3. Find Your Space: There appears to be a high correlation between team size and the conditions that are necessary for joyful work. There are usually fewer layers of management and the processes and tools are chosen by people who do the work. There is a reason why startups consistently produce more innovative products than larger companies. Each year, people escape the clutches of Fortune 500 firms to start something of their own, seeking more learning opportunities, more control over their work and freedom from inflexible 10-year plans.

  4. Create Impact: If you find that you can’t see the difference your work is making to other people, it may be time to move to the front lines, so to speak. If you’ve spent a career working in offshore software development, go and meet the people who actually use your product. Or consider working on a project whose users are closer home.

  5. Expand Your Horizon: Often practical reasons prevent us from quitting less-than-satisfying jobs or finding gainful employment that also offers joy. If so, why not start something on the side? If you’re a graphic designer, create ads for an NGO that will allow wide latitude in the themes you choose and the tools you choose. For programmers there has never been a better time to do this - platforms like GitHub let you choose the problems you want to solve, who you want to solve them with, and at what pace.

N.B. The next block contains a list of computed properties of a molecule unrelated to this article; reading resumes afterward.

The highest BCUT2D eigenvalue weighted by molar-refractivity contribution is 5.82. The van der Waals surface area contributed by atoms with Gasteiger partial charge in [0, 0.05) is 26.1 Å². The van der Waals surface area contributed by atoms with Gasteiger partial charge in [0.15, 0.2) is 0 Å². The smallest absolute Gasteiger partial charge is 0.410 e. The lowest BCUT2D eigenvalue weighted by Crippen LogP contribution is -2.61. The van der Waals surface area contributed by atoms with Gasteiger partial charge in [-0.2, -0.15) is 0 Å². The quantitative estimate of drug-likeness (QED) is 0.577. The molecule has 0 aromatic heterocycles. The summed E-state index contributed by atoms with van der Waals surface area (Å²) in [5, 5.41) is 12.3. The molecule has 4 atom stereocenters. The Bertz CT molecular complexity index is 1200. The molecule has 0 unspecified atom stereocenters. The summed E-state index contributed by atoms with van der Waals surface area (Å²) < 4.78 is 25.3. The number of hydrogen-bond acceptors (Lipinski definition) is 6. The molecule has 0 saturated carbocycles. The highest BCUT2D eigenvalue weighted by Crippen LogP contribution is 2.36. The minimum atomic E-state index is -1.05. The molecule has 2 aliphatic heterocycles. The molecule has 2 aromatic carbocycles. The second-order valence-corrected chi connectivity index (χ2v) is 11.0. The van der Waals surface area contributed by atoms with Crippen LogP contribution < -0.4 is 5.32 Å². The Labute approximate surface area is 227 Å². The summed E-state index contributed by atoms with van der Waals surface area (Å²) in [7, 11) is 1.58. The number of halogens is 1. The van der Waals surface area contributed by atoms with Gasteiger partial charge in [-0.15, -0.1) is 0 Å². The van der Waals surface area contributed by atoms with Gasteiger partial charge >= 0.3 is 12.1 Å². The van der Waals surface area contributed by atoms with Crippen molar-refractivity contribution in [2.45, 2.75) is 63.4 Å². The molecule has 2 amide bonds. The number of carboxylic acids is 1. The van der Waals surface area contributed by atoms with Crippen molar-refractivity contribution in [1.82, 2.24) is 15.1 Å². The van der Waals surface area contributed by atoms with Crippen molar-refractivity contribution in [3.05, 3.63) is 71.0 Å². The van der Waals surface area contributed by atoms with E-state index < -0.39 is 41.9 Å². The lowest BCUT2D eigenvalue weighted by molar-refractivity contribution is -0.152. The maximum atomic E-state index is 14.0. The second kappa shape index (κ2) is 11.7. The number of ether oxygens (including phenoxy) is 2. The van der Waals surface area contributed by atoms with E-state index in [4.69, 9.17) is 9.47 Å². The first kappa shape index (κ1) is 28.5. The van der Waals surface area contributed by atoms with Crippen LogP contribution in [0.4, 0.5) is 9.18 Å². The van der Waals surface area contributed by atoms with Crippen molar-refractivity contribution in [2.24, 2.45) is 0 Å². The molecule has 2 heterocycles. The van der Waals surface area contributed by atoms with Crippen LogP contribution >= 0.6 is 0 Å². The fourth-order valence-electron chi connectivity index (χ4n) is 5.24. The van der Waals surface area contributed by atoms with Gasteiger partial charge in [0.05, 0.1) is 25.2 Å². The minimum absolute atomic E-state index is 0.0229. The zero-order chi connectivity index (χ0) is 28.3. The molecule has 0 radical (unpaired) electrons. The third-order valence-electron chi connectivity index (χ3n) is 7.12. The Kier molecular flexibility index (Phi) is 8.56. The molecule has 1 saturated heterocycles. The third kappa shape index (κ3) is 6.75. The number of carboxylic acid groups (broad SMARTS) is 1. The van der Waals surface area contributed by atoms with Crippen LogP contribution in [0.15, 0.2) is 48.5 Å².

Given that we spend the majority of our waking hours at work, it is important that we derive emotional and intellectual satisfaction from it. Some philosophers have gone so far as to say that joyful work, like our more physical needs, is a human right.

We’re fortunate to have the opportunities Chaplin’s character didn’t have in Modern Times. Finding joy from work is easier than ever before, especially for those of us that work in the knowledge economy. Let’s go find it; we have nothing to lose but our drudgery.

Further Reading:

Daniel Pink’s Drive: The Surprising Truth About What Motivates Us has become something of an instant classic. The main lesson is that the 21st century creative professional seeks autonomy, mastery and purpose at work.

Rework by Jason Fried and David Hansson is iconoclastic in several ways, and will make you question many things you probably take for granted at work.

Finding Your Element” by the famed educator Sir Ken Robinson.

A deep, philosophical one: Man’s Search for Meaning is Viktor Frenkl’s chronicle of life in a World War II concentration camp. It’s a brilliant one for self-reflection and might help answer the eternal question, “What does one want from life?”